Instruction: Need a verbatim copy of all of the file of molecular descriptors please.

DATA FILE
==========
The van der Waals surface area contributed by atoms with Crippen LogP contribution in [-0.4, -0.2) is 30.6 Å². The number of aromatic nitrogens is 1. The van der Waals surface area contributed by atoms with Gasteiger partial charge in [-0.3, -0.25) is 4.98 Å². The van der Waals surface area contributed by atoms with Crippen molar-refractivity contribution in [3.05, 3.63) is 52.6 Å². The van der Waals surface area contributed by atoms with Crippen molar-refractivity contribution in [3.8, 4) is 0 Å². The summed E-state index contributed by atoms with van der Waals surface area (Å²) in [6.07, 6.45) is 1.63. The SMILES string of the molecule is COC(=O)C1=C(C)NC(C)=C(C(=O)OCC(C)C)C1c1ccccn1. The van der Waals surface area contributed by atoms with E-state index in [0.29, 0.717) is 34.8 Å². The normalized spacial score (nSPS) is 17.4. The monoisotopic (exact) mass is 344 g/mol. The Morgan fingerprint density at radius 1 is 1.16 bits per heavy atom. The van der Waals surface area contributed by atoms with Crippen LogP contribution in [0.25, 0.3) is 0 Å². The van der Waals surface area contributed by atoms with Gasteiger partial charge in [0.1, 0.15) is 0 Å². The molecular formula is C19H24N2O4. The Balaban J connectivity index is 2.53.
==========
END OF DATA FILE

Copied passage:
The van der Waals surface area contributed by atoms with Crippen LogP contribution in [-0.4, -0.2) is 30.6 Å². The number of aromatic nitrogens is 1. The van der Waals surface area contributed by atoms with Gasteiger partial charge in [-0.3, -0.25) is 4.98 Å². The van der Waals surface area contributed by atoms with Crippen molar-refractivity contribution in [3.05, 3.63) is 52.6 Å². The van der Waals surface area contributed by atoms with Crippen molar-refractivity contribution in [3.8, 4) is 0 Å². The summed E-state index contributed by atoms with van der Waals surface area (Å²) in [6.07, 6.45) is 1.63. The SMILES string of the molecule is COC(=O)C1=C(C)NC(C)=C(C(=O)OCC(C)C)C1c1ccccn1. The van der Waals surface area contributed by atoms with E-state index in [0.29, 0.717) is 34.8 Å². The normalized spacial score (nSPS) is 17.4. The monoisotopic (exact) mass is 344 g/mol. The Morgan fingerprint density at radius 1 is 1.16 bits per heavy atom. The van der Waals surface area contributed by atoms with Crippen LogP contribution in [0.25, 0.3) is 0 Å². The van der Waals surface area contributed by atoms with Gasteiger partial charge in [0.1, 0.15) is 0 Å². The molecular formula is C19H24N2O4. The Balaban J connectivity index is 2.53.